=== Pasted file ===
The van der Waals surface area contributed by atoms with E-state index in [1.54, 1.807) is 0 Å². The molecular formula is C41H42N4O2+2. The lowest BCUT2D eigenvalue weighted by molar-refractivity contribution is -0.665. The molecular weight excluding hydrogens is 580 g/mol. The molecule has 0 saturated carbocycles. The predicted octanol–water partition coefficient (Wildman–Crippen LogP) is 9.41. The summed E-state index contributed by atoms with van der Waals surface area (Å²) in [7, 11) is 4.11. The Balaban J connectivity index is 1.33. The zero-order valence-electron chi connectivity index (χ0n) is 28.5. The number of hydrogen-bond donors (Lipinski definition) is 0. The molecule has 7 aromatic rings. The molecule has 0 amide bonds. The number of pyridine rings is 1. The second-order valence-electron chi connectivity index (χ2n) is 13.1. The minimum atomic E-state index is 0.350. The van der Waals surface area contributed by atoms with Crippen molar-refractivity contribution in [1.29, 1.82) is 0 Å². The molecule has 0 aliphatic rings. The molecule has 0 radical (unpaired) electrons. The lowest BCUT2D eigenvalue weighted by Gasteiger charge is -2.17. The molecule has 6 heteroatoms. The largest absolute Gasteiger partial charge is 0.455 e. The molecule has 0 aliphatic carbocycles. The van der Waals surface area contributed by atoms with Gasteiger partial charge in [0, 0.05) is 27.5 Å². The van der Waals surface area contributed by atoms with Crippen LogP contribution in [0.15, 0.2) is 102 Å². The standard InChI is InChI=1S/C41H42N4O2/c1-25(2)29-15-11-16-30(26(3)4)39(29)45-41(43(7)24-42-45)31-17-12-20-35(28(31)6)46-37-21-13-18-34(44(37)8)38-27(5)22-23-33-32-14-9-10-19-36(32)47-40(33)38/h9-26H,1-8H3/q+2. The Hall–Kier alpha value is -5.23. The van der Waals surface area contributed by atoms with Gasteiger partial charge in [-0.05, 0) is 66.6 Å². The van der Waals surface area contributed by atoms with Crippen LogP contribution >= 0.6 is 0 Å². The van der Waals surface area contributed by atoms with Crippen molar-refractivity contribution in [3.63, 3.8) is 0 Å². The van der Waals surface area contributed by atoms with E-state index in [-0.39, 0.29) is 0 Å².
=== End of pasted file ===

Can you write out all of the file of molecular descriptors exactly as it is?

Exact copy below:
The van der Waals surface area contributed by atoms with E-state index in [1.54, 1.807) is 0 Å². The molecular formula is C41H42N4O2+2. The lowest BCUT2D eigenvalue weighted by molar-refractivity contribution is -0.665. The molecular weight excluding hydrogens is 580 g/mol. The molecule has 0 saturated carbocycles. The predicted octanol–water partition coefficient (Wildman–Crippen LogP) is 9.41. The summed E-state index contributed by atoms with van der Waals surface area (Å²) in [7, 11) is 4.11. The Balaban J connectivity index is 1.33. The zero-order valence-electron chi connectivity index (χ0n) is 28.5. The number of hydrogen-bond donors (Lipinski definition) is 0. The molecule has 7 aromatic rings. The molecule has 0 amide bonds. The number of pyridine rings is 1. The second-order valence-electron chi connectivity index (χ2n) is 13.1. The minimum atomic E-state index is 0.350. The van der Waals surface area contributed by atoms with Crippen molar-refractivity contribution in [1.29, 1.82) is 0 Å². The molecule has 0 aliphatic rings. The molecule has 0 radical (unpaired) electrons. The lowest BCUT2D eigenvalue weighted by Gasteiger charge is -2.17. The molecule has 6 heteroatoms. The largest absolute Gasteiger partial charge is 0.455 e. The molecule has 0 aliphatic carbocycles. The van der Waals surface area contributed by atoms with Gasteiger partial charge in [0, 0.05) is 27.5 Å². The van der Waals surface area contributed by atoms with Crippen LogP contribution in [0.15, 0.2) is 102 Å². The standard InChI is InChI=1S/C41H42N4O2/c1-25(2)29-15-11-16-30(26(3)4)39(29)45-41(43(7)24-42-45)31-17-12-20-35(28(31)6)46-37-21-13-18-34(44(37)8)38-27(5)22-23-33-32-14-9-10-19-36(32)47-40(33)38/h9-26H,1-8H3/q+2. The Hall–Kier alpha value is -5.23. The van der Waals surface area contributed by atoms with Gasteiger partial charge in [-0.05, 0) is 66.6 Å². The van der Waals surface area contributed by atoms with Crippen LogP contribution >= 0.6 is 0 Å². The van der Waals surface area contributed by atoms with Crippen molar-refractivity contribution in [3.63, 3.8) is 0 Å². The van der Waals surface area contributed by atoms with E-state index in [-0.39, 0.29) is 0 Å².